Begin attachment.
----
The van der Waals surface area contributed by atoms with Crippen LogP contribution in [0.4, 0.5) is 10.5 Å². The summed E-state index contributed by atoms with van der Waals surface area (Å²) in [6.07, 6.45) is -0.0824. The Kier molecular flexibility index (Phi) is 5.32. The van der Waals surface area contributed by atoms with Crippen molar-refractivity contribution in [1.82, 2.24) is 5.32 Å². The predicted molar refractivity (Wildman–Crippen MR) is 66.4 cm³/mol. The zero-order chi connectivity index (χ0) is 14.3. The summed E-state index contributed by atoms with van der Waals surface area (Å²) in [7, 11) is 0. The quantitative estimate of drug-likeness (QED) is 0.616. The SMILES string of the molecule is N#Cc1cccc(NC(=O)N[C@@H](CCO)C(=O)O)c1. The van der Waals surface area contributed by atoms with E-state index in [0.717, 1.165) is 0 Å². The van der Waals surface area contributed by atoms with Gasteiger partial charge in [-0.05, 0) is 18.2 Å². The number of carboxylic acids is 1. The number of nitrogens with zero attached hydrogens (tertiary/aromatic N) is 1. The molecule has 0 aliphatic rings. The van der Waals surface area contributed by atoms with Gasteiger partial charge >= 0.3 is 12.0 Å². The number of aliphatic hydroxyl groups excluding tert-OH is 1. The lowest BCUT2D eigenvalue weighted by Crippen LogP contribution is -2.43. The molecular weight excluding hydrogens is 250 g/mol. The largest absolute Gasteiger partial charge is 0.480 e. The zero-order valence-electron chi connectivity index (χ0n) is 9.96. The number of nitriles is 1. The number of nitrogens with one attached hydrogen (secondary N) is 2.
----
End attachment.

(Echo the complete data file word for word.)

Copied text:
The van der Waals surface area contributed by atoms with Crippen LogP contribution in [0.4, 0.5) is 10.5 Å². The summed E-state index contributed by atoms with van der Waals surface area (Å²) in [6.07, 6.45) is -0.0824. The Kier molecular flexibility index (Phi) is 5.32. The van der Waals surface area contributed by atoms with Crippen molar-refractivity contribution in [1.82, 2.24) is 5.32 Å². The predicted molar refractivity (Wildman–Crippen MR) is 66.4 cm³/mol. The zero-order chi connectivity index (χ0) is 14.3. The summed E-state index contributed by atoms with van der Waals surface area (Å²) in [7, 11) is 0. The quantitative estimate of drug-likeness (QED) is 0.616. The SMILES string of the molecule is N#Cc1cccc(NC(=O)N[C@@H](CCO)C(=O)O)c1. The van der Waals surface area contributed by atoms with E-state index in [0.717, 1.165) is 0 Å². The van der Waals surface area contributed by atoms with Gasteiger partial charge in [-0.05, 0) is 18.2 Å². The number of carboxylic acids is 1. The number of nitrogens with zero attached hydrogens (tertiary/aromatic N) is 1. The molecule has 0 aliphatic rings. The van der Waals surface area contributed by atoms with Gasteiger partial charge >= 0.3 is 12.0 Å². The number of aliphatic hydroxyl groups excluding tert-OH is 1. The lowest BCUT2D eigenvalue weighted by Crippen LogP contribution is -2.43. The molecular weight excluding hydrogens is 250 g/mol. The largest absolute Gasteiger partial charge is 0.480 e. The zero-order valence-electron chi connectivity index (χ0n) is 9.96. The number of nitriles is 1. The number of nitrogens with one attached hydrogen (secondary N) is 2.